Sooner or later, all traders encounter a particular psychological condition that is especially prevalent in the global capital markets - the fear of missing out (FOMO). Trading can essentially be surmised as an effort to seize the best opportunities out there - buy cheap, sell high. This is the reason why it is so hard to divorce the activity of trading from FOMO.
Traders have to deal with the cumbersome task of picking out the most suitable opportunity for themselves from a pool of virtually never-ending alternatives. It is quite unsurprising then that at some point, their emotional state will be strained by anxiety. They might feel that the perfect trade is starring them from right underneath their noses, but they are too distracted to notice. That is why FOMO in trading is so prevalent, and traders know this. However, what is not so widely recognised is the fact that FOMO can manifest itself in more than one way.
The two sides of FOMO in trading can be examined with respect to a trader's state of mind prior to and then after entering into a trade. That is so because the fear of missing out can materialise itself either as a form of anxiety of potentially failing to seize a good opportunity or later as the dread of losing one's running profits.
With regards to proactive trading, FOMO can represent a significant impediment to traders and their critical thinking. This is such a common occurrence primarily because all retail traders tend to think in a similar fashion. At the end of the day, people watch the same charts, they read more or less the same news (though different media outlets can distort information in a biased manner), and share the same rudimentary understanding of trading.
It is therefore unsurprising that due to mass-market psychology, many traders would recognise the same opportunities at roughly the same time. They'd enter the market because of these premonitions, only to be then unpleasantly surprised that they had run into a bullish or bearish trap.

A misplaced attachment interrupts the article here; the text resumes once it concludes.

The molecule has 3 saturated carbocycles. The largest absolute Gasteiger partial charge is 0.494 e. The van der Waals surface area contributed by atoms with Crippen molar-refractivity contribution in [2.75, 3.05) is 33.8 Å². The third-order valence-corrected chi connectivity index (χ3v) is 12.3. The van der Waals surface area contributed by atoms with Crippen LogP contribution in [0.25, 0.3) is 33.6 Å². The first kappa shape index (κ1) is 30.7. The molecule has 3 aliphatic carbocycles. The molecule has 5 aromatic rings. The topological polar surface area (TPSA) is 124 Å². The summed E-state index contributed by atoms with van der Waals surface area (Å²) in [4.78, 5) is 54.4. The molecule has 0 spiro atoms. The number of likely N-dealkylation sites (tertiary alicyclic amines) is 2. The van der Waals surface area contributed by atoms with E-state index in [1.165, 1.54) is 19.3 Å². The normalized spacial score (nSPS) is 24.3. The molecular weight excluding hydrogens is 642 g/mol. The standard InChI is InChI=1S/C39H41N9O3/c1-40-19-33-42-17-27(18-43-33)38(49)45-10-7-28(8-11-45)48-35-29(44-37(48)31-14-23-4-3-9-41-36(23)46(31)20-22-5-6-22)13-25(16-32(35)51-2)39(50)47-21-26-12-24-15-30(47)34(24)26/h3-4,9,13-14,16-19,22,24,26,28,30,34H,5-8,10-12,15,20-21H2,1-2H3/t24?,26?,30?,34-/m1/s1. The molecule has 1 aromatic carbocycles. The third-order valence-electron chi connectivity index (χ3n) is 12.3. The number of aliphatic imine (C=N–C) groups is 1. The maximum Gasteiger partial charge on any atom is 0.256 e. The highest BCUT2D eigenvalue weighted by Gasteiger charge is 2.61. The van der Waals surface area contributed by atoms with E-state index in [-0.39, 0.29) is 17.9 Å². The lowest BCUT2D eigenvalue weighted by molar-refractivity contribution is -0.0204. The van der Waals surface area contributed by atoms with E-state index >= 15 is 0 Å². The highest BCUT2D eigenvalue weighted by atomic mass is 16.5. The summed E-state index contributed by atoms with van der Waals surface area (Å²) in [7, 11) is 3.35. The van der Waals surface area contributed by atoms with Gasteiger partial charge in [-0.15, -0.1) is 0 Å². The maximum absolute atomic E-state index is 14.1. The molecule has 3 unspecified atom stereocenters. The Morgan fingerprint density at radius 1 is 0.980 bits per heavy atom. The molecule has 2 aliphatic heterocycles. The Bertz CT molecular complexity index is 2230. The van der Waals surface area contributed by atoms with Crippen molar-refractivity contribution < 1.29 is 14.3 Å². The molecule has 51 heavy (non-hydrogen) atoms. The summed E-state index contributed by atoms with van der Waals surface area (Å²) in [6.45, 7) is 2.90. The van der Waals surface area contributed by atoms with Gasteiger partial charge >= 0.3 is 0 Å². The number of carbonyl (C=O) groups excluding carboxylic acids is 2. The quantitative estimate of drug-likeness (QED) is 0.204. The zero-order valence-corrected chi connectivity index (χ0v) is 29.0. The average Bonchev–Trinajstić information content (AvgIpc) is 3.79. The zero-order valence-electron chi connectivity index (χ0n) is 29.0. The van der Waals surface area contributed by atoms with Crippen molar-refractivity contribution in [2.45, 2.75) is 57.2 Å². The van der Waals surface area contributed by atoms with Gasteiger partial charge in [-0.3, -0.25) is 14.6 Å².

One way to deal with FOMO in proactive trading is to have your own consistent system that does not allow for trading decisions to be made at the heat of the moment. Moreover, traders need to remember that it is never a good idea to place trades solely based on what they deem to be a logical outcome.
Traders shouldn't search for indications to confirm their preconceived opinions. The market is a huge beast, and if you look long enough, you will find plenty of "evidence" to justify your opinions that could be rooted nowhere. Instead, traders should build their outlook on the market based on what they read as viable information from its behaviour. In short, collect facts to build your theories instead of shooting theories to fit the underlying facts.
The other way in which FOMO manifests itself concerns reactive trading, once a position has already been entered into. The fear of losing one's hard-earned running profits represents a fallacy of reasoning that concerns less-experienced traders primarily.
Newbie traders have a proclivity for making rash decisions even when things are going well for them. Imagine a position that has been opened relatively recently, which is already turning profitable. Success in trading bears its own pressure, which could grow to levels that exceed the tolerance zone of what some traders can endure. They might feel compelled to close their positions prematurely in order to safeguard their running profits from sudden changes in the market's underlying direction.
To protect yourself from making the same mistake, it is important to remember that whatever running profits your positions might be garnering at any given point in time, ultimately, they are not yours to enjoy just yet. The performance of the majority of trades is bound to fluctuate throughout their duration. This means that the running profits (or losses) could increase or decrease before the particular trade runs its course.
Once again, if you have a consistent and systematic trading strategy in place, the temporary performance of your trades should be nothing more to you than a means to an end. If you enter into trades that are justified from the get-go, you wouldn't feel anxiety about your running profits. You would know that your overall success, in the long run, wouldn't be dependent on the current performance of any particular trade.
You shouldn't have to feel compelled to terminate any of your trades prematurely in order to save whatever running profits you have at any given time if you trust the parameters of your strategy. Fear shouldn't play a part in your decision-making process under any circumstances.
That is so because one of two things could happen. Either the price does indeed go against you, in which case you'd lose your running profits, but the overall integrity of your system would not be jeopardised, or the market would continue going in your favour. If your strategy is indeed consistent, then the former should be an infrequent occasion. In contrast, the latter case should typify your consistency. That is why it is prudent to let your profits grow if you trust your own skills.